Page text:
Application of Microbial-Facilitated Stabilization for Sustainable Improvement of Expansive Pavement Subgrades

This project will develop and demonstrate the application of Microbial Induced Calcite Precipitation (MICP) technique, an environmentally-friendly soil stabilization method to mitigate volume changes in expansive subgrades. Work on Stage 1 is underway, which focuses on laboratory development and evaluation of the MICP technique to stabilize expansive soils. A Treatment Solution Delivery System (TSDS) capable of delivering nutrient solutions to microorganisms in soil samples at different pressures was designed and developed in the university workshop. Trial runs were made to ensure that there were no leaks in the system and pressures were staying constant over long durations of time, up to 7 days. Five artificial clay- sand mixtures with varying amounts of bentonite clay were prepared and being used for collecting baseline data. The soils were denoted as AM-1, AM-2, AM-3, AM-4 and AM-5 with clay contents 5, 10, 15, 20 and 50% respectively. Tests such as specific gravity, Atterberg limits, standard Proctor compaction, and unconfined compression were completed. The results indicate that specific gravity decreases with increase in clay content due to the lower unit weight of bentonite. Standard proctor tests yielded maximum dry density (MMD) values around 106 pcf for AM-1 thru AM-4 soils while that for AM-5 was recorded to be 96.4 pcf. This drop in MDD could be attributed to high amount of clay which has very low specific gravity. The values of optimum moisture content ranged from 15.40% to 20.0%, increasing with the clay (bentonite) content. The unconfined compressive strength ranged from 9 to 26 psi. From this data, it is seen that the unconfined compressive strength increases with the increase of clay content. This is typical for clayey soils as the presence of clayey particles improves the cohesion between particles and results in higher unconfined strength. It should be noted that with confinement high sand content will result in higher strength. In the next quarter, two additional tests including one-dimensional swell test and permeability test will be conducted to wrap-up the baseline data collection. After baseline data collection, soils will be mixed with a model ureolytic bacterium, sporosarcina pasteurii prior to compaction to replicate indigenous bacteria. Pressures required to push treatment solutions (at a rate of one pore volume per day) through compacted soil samples will be determined using TSDS, and samples will be tested to investigate the effect of variables such as composition of treatment solution, injection pressures, and bacterial population on effective treatment of expansive soils. In addition, durability of the treatment method will be evaluated by conducting wetting/drying durability studies. Both Micro and macro scale tests will be conducted to evaluate MICP performance. Work in Stage 2 will focus on field evaluation and technology transfer of MICP-based soil stabilization method. Two field sites will be identified in collaboration with the Idaho and Montana Depatments of Transportation (DOTs). Based on soil type and inherent microbial activity, appropriate MICP treatment solutions will be selectedand injected at strategically selected locations, based on site geometry and boundary conditions. The effectiveness of the treatment will be monitored. In addition, dynamic cone penetration (DCP) tests will be performed to evaluate strength improvement. Technology transfer efforts will be initiated in collaboration with participating DOTs by demonstrating the application of MICP method in field conditions.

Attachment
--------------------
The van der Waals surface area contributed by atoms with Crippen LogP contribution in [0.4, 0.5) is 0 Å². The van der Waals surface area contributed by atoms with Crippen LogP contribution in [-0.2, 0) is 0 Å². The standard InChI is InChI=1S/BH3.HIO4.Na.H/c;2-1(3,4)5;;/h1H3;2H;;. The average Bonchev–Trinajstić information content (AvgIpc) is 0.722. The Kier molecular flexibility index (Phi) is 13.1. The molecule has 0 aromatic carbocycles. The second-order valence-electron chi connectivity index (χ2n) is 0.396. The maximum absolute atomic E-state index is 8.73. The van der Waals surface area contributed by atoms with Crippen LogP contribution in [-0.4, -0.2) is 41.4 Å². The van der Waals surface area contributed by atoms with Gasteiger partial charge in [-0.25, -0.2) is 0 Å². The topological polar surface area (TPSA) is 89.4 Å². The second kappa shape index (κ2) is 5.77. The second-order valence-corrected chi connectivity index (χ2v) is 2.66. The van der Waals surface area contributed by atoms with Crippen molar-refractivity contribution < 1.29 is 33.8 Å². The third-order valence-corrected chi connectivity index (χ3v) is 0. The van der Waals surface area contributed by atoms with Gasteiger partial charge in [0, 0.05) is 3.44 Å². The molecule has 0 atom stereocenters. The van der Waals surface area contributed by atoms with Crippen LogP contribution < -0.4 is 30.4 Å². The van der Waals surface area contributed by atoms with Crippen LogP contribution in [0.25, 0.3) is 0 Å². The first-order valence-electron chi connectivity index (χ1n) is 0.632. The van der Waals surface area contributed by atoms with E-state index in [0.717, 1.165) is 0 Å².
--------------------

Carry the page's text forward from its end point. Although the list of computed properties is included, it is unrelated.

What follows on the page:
Language

  • English

Project

  • Status: Active
  • Funding: $138000
  • Contract Numbers:

    Project 20-30, IDEA 192

  • Sponsor Organizations:

    National Cooperative Highway Research Program

    Transportation Research Board
    500 Fifth Street, NW
    Washington, DC  United States  20001

    American Association of State Highway and Transportation Officials (AASHTO)

    444 North Capitol Street, NW
    Washington, DC  United States  20001

    Federal Highway Administration

    1200 New Jersey Avenue, SE
    Washington, DC  United States  20590
  • Project Managers:

    Jawed, Inam

  • Performing Organizations:

    Boise State University, Boise

    Department of Civil Engineering
    ET 201B
    Boise, ID  United States  83725
  • Principal Investigators:

    Chittoori, Bhaskar

  • Start Date: 20170108
  • Expected Completion Date: 20180930
  • Actual Completion Date: 0
  • Source Data: RiP Project 41387

Subject/Index Terms

Filing Info

  • Accession Number: 01622203
  • Record Type: Research project
  • Source Agency: Transportation Research Board
  • Contract Numbers: Project 20-30, IDEA 192
  • Files: TRB, RiP
  • Created Date: Jan 8 2017 1:00AM